Walter Woolf King
|Walter Woolf King|
Walter Woolf King as Rodolfo Lassparri in A Night at the Opera.
Walter Woolf King|
November 2, 1899
San Francisco, California, U.S.
October 24, 1984 (aged 84)|
Beverly Hills, California, U.S.
|Spouse(s)||Ernestyne Bachrach (193?-1980) (her death)|
Barbara Jean Meier|
Walter Woolf King Jr.
Walter Woolf King (2 November 1899 – 24 October 1984) was an American film, television and stage actor and singer.
Born in San Francisco, California in 1899, King started singing for a living at a young age and performed mostly in churches. He made his Broadway debut in 1919, and became a well-known baritone in operettas and musical comedies. King billed himself as Walter Woolf and Walter King early in his career, eventually settling on a combination of all three names, Walter Woolf King, in the mid-1930s.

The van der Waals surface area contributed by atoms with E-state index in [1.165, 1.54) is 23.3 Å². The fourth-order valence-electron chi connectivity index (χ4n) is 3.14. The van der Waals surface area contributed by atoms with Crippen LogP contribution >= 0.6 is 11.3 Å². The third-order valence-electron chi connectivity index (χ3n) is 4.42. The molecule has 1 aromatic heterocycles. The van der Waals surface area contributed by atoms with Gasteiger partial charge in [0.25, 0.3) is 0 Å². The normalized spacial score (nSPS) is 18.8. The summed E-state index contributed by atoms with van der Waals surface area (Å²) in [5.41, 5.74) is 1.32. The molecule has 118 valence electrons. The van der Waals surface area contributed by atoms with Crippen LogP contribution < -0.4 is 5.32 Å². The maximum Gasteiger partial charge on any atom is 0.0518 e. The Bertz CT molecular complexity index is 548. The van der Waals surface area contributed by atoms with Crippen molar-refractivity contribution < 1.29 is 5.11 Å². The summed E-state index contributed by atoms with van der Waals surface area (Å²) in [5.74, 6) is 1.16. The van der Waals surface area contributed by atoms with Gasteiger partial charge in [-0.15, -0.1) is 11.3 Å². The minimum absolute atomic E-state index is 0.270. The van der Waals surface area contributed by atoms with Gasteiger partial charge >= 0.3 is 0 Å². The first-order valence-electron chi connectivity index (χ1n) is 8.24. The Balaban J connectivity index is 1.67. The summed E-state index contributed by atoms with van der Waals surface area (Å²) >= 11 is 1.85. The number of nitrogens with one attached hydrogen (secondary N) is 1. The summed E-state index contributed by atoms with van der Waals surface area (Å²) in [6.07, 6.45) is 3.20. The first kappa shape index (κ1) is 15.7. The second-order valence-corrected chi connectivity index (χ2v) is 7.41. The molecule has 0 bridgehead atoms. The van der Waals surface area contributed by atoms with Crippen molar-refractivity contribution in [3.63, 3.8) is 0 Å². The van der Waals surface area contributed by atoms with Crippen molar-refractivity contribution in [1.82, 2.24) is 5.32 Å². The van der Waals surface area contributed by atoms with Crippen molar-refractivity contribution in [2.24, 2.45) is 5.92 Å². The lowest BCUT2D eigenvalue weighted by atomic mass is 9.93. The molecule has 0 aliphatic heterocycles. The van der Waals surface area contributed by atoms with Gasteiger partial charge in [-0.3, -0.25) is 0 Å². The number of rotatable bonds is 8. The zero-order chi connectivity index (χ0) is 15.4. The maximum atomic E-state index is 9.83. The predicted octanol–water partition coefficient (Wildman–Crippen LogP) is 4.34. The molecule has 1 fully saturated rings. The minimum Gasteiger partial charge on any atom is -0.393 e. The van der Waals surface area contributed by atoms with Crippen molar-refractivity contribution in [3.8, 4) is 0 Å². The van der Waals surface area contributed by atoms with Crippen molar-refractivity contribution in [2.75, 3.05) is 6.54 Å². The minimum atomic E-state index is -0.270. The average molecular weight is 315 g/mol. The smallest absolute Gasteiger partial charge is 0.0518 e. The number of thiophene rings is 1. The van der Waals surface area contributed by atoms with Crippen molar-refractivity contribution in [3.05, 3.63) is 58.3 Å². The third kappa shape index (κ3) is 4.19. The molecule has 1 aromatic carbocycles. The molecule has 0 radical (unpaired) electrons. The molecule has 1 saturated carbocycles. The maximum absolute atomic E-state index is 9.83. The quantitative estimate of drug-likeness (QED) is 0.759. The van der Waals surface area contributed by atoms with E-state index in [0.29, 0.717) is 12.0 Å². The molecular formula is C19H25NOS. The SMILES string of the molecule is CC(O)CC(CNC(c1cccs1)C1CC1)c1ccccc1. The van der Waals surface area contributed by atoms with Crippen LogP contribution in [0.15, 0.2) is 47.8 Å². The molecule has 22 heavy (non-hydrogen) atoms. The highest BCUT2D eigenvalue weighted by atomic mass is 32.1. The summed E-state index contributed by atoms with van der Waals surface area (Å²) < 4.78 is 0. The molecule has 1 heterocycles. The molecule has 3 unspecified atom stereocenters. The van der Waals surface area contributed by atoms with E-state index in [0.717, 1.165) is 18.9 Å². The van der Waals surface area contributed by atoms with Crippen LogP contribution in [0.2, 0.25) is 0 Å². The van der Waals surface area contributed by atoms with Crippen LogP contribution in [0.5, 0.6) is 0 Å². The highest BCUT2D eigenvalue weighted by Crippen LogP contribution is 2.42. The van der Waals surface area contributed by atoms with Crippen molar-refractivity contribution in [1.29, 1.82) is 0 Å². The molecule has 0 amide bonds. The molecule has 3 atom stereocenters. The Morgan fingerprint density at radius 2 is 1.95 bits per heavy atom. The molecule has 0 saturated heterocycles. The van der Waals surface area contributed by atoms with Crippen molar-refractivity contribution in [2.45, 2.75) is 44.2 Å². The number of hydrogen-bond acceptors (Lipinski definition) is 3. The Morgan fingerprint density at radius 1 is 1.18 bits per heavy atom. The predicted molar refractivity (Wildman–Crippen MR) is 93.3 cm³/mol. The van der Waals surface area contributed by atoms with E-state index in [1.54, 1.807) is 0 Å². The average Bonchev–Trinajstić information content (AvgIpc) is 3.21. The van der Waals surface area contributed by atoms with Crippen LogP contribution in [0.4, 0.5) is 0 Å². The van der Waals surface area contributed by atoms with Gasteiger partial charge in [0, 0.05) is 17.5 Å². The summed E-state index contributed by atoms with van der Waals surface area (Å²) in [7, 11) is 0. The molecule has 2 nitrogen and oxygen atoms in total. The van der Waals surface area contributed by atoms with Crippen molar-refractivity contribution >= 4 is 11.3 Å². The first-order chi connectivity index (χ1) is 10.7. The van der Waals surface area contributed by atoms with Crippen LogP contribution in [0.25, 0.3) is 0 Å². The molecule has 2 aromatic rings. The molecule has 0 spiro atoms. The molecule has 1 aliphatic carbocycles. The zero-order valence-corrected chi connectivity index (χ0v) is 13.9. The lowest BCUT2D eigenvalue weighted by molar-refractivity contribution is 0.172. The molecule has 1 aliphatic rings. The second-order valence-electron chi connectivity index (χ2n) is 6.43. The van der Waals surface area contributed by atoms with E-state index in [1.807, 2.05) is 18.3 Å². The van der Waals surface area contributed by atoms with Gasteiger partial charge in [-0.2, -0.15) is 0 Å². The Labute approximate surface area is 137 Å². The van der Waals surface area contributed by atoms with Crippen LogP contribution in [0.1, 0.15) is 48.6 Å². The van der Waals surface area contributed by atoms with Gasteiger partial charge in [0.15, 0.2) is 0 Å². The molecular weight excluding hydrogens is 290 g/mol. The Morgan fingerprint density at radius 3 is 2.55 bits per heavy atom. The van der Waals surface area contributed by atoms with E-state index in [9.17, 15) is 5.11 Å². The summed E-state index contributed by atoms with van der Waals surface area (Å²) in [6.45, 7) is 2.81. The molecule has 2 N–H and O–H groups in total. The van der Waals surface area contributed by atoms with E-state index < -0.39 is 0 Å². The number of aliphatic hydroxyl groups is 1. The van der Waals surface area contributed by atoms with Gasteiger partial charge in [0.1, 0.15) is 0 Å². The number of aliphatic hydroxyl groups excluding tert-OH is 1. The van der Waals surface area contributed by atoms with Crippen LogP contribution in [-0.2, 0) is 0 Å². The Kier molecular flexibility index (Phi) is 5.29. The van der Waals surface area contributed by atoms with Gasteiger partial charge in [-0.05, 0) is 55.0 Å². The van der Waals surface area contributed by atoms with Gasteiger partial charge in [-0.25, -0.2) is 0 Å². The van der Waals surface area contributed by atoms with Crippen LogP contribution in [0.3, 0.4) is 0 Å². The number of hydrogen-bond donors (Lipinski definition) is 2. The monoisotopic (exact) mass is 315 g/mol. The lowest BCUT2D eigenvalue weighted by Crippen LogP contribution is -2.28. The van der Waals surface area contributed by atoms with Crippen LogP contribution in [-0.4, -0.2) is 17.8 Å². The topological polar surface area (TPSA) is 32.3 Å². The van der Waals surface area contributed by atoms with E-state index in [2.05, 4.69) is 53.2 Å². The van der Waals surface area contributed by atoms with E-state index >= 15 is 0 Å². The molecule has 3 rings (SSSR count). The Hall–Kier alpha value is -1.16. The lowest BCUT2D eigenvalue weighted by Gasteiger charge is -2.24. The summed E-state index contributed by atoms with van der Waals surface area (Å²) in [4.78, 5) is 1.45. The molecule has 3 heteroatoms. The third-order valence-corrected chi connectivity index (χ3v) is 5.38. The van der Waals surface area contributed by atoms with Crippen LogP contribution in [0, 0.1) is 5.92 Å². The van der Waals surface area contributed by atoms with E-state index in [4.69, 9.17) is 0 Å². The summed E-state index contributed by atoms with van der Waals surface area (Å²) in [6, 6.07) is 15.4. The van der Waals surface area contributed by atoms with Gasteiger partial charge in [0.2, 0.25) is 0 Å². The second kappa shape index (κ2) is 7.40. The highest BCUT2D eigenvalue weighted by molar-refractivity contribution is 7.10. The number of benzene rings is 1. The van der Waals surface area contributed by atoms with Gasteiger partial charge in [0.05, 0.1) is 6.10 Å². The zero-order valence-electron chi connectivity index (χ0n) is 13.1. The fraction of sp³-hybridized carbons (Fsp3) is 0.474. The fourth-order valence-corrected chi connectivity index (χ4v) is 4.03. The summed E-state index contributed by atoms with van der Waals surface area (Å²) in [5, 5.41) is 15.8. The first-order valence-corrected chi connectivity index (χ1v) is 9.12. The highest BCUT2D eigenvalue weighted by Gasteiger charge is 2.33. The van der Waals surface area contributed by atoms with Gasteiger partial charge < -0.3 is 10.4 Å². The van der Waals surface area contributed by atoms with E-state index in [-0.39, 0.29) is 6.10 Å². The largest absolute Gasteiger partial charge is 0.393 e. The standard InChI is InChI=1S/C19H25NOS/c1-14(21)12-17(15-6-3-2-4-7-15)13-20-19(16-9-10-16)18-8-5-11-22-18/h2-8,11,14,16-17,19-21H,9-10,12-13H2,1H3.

King began his film career in musicals but quickly moved into supporting roles. He is probably best remembered today for his villainous roles in two films starring the Marx Brothers: A Night at the Opera (1935) and Go West (1940). He also appeared on radio and later became an actors agent. He made numerous appearances in bit parts and supporting roles in television and films throughout the 1950s and 1960s. His final appearance was in the 1977 TV movie One in a Million: The Ron LeFlore Story.
King died in Beverly Hills, California in 1984.
- Sies, Luther F. (2014). Encyclopedia of American Radio, 1920-1960, 2nd Edition. McFarland & Company, Inc. ISBN 978-0-7864-5149-4. P. 234.
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